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December 25, 2014

St. Thomas More

St. Thomas More

St. Thomas MoreSt. Thomas More is the patron Saint of politicians, statesmen, and lawyers. He was the son of John More, a prominent lawyer. As a boy he served as a page in the household of Archbishop Morton. He studied at Oxford, and the public affairs. In 1499 he determined to become a in public affairs. In 1499 he determined to become a monk and subjected himself to the discipline of the monk and subjected himself to the discipline of the Carthusians.

During his early manhood, he wrote comedies and spent much time in the study of Greek and Latin literature. One of his first works was a translation of a biography of Pico della Mirandola (1463-1494); he became a close friend with Desiderius Erasmus (ca. 1466-1536) and he, like them, became a great humanist.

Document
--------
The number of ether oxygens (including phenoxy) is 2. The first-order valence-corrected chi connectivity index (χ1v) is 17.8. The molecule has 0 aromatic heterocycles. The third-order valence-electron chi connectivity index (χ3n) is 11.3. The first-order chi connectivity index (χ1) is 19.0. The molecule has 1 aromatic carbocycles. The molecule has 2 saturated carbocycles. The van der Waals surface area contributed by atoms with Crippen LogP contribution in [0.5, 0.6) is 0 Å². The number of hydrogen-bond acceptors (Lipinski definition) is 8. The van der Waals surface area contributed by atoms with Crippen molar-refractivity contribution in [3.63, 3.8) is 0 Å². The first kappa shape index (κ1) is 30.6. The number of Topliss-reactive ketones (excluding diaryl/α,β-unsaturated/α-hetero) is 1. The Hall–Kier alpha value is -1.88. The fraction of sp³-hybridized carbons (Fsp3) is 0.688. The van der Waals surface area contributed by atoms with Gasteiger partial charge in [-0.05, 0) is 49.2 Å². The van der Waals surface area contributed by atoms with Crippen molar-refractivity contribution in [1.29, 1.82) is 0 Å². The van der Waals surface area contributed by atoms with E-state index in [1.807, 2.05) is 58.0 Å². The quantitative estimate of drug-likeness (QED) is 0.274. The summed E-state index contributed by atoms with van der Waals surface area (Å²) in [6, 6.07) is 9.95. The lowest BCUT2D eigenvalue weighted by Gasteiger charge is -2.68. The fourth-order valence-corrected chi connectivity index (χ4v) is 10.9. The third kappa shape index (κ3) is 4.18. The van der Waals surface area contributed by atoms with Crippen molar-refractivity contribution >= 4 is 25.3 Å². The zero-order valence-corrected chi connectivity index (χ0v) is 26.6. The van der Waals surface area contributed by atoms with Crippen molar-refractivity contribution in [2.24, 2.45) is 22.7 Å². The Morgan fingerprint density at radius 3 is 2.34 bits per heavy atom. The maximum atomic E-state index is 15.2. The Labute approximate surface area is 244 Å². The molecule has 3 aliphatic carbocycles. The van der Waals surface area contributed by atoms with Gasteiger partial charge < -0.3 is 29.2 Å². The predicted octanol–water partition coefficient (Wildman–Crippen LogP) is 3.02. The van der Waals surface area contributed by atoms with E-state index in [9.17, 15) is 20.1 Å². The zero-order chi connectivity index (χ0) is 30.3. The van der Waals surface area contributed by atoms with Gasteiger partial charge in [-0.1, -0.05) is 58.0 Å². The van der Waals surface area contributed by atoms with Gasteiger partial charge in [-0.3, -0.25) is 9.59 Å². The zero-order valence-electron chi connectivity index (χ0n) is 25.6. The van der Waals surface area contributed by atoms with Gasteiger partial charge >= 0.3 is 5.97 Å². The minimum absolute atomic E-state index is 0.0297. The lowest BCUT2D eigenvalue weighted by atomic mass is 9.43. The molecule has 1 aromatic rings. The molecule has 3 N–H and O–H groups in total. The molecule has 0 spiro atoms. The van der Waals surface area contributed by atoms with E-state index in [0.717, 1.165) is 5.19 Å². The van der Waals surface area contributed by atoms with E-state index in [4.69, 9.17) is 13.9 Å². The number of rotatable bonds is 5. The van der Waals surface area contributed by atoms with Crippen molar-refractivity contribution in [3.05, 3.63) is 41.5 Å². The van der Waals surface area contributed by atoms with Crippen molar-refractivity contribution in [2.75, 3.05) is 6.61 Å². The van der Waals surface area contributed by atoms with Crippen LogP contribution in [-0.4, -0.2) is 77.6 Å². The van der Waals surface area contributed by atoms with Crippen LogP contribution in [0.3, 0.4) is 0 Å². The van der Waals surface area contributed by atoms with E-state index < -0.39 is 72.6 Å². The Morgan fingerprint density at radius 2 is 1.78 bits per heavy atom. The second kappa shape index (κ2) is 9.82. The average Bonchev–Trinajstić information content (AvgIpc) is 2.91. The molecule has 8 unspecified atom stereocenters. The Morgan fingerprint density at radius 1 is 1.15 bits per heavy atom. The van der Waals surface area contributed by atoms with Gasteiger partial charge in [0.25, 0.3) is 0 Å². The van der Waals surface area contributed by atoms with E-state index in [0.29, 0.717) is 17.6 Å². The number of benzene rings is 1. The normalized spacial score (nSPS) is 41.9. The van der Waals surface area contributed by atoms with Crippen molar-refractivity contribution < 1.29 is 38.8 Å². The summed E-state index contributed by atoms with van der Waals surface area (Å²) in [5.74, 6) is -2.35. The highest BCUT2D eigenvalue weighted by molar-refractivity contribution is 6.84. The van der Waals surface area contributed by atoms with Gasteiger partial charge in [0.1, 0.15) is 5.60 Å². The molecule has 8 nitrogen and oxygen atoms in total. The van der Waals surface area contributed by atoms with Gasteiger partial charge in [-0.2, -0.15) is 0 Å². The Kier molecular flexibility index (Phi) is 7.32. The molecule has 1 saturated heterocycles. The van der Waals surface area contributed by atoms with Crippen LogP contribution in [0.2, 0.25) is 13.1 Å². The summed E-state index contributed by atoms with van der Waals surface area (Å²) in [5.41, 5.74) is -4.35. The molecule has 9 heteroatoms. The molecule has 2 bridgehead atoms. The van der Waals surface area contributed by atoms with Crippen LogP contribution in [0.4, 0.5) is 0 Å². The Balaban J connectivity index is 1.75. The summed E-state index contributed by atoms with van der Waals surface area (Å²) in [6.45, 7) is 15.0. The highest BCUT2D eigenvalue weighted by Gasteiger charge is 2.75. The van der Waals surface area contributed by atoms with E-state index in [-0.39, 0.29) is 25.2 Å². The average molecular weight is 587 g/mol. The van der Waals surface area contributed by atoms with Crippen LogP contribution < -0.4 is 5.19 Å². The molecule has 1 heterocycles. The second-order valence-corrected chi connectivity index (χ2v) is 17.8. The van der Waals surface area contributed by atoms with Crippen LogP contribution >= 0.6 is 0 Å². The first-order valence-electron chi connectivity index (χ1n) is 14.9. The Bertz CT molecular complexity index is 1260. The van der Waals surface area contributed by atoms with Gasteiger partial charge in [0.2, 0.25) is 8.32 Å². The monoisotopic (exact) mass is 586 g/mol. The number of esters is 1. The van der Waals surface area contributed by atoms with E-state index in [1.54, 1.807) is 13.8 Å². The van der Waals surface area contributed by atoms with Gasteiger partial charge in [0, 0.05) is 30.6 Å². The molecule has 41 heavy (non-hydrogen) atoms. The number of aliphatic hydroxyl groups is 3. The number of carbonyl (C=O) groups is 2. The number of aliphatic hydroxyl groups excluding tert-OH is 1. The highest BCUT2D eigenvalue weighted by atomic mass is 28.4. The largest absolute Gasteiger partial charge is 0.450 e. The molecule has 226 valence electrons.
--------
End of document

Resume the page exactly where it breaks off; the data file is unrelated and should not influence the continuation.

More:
More’s sense of obligation to active citizenship and statesmanship finally won out over his monastic inclinations.  He entered the parliament in 1504. In 1510, he was appointed undersheriff of London.

During the next decade, More attracted the attention of King Henry VIII, and served frequently on diplomatic missions to the Low Countries. In 1518 he became a member of the Privy Council; he was knighted in 1521.

Two years later, More was made Speaker of the House of Commons. As speaker of the House of Commons in 1523, More helped establish the parliamentary privilege of free speech.

He refused to endorse King Henry VIII’s plan to divorce Catherine of Aragon (1527) and marry Ann Boleyn. Nevertheless, after the fall of Thomas Wolsey in 1529, More became Lord Chancellor of England. He was the first layman to hold the post. His work in the law courts was exemplary, but he resigned in 1532, citing ill health and probably feeling that he could not in conscience serve a government that was interfering with the church.

Two years later he was imprisoned in the Tower of London for refusing to acknowledge Henry as supreme head of the Church of England. He was found guilty of treason, on evidence that was probably perjured.  He was beheaded on July 6, 1535 his last words being “”I die the king’s good servant, but God’s first.” St. Thomas More was canonized in 1935.

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